The main difference between the type 1 and type 2 diabetes is that type 1 diabetes is a genetic condition that often shows up early in life, and type 2 is mainly lifestyle-related and develops over time. With type 1 diabetes, your immune system is attacking and destroying the insulin-producing cells in your pancreas.
Although type 1 and type 2 diabetes both have things in common, there are lots of differences. Like what causes them, who they affect, and how you should manage them.
For a start, type 1 affects 8% of everyone with diabetes. While type 2 diabetes affects about 90%.
Some people get confused between type 1 and type 2 diabetes. This can mean you have to explain that what works for one type doesn't work for the other, and that there are different causes.
The main thing to remember is that both are as serious as each other. Having high blood glucose (or sugar) levels can lead to serious health complications, no matter whether you have type 1 or type 2 diabetes. So if you have either condition, you need to take the right steps to manage it.
Type 1 and type 2 differences
Below is a guide to some of the main differences between type 1 and type 2.
Your body attacks the cells in your pancreas which means it cannot make any insulin.
Your body is unable to make enough insulin or the insulin you do make doesn’t work properly.
We don’t currently know what causes type 1 diabetes.
We know some things can put you at risk of having type 2 like weight and ethnicity.
The symptoms for type 1 appear more quickly.
Type 2 symptoms can be easier to miss because they appear more slowly.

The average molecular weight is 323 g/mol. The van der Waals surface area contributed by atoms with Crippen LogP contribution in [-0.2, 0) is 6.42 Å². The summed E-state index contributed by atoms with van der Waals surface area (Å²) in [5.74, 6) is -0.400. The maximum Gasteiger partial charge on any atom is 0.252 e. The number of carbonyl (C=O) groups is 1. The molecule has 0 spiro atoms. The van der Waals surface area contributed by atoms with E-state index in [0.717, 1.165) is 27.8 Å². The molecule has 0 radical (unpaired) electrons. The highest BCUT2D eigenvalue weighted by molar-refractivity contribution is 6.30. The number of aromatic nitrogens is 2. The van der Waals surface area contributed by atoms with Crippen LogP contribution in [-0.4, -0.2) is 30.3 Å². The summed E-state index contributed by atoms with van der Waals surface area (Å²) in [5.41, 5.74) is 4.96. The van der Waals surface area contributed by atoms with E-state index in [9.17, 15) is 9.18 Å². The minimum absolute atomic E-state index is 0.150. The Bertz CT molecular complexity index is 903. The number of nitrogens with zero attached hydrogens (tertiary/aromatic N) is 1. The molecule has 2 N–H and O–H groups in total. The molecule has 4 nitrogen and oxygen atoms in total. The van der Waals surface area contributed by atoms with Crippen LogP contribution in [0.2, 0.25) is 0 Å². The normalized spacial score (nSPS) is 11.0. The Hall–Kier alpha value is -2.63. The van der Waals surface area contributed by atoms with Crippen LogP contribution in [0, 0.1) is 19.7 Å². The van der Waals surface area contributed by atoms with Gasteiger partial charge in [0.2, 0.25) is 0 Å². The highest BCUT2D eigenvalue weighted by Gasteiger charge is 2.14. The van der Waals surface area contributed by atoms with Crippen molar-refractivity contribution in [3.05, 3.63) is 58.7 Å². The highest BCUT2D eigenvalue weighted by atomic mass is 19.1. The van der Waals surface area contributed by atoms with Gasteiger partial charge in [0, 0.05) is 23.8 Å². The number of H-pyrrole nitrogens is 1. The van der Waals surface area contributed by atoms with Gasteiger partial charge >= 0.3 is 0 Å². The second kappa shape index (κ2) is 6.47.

Type 1 is managed by taking insulin to control your blood sugar.
You can manage type 2 diabetes in more ways than type 1. These include through medication, exercise and diet. People with type 2 can also be prescribed insulin.
Currently there is no cure for type 1 but research continues.
Type 2 cannot be cured but there is evidence to say in many cases it can be prevented and put into remission.
If you have either type 1 or type 2 diabetes, it means you have too much glucose (a type of sugar) in your blood. This is the same for both types. But the difference between them is how this happens.
If you have type 1 diabetes, it means you have an autoimmune condition. This means your body has attacked and destroyed the cells that make a hormone called insulin. So you can’t make insulin anymore.
We all need insulin as it helps take the glucose from our blood into our body’s cells. We then use this glucose for energy. Without insulin, the glucose level in your blood gets too high.
Type 2 diabetes is different. If you’ve got type 2, either your body doesn’t make enough insulin, or your insulin doesn’t work properly. This is known as insulin resistance. Like type 1, this means the level of glucose in your blood is too high.
We don’t know exactly what causes type 1 or type 2 diabetes, but we do know the different risk factors. So we know why you might be likely to get one type over the other. Even though we know this, it’s good to remember these aren’t set in stone.
A big difference between the two is that type 1 isn’t affected by your lifestyle. Or your weight. That means you can’t affect your risk of developing type 1 by lifestyle changes.
People up to the age of 40 are more likely to be diagnosed with it, especially children. In fact, most children with diabetes have type 1. But, although it’s less common, people over 40 can also be diagnosed with it.
It’s different for type 2 diabetes. We know some things put you at more risk:
- your family history
- ethnic background
- if you’re overweight or obese.
We also know that there are things you can to reduce your risk of developing type 2 diabetes. Things like eating healthily, being active and maintaining a healthy weight can help you to prevent type 2.
You’re also more likely to get type 2 if you’re over 40. Or if you’re South Asian, if you’re over 25. But type 2 is also becoming more common in younger people. More and more children and young people get diagnosed with type 2 in the UK each year.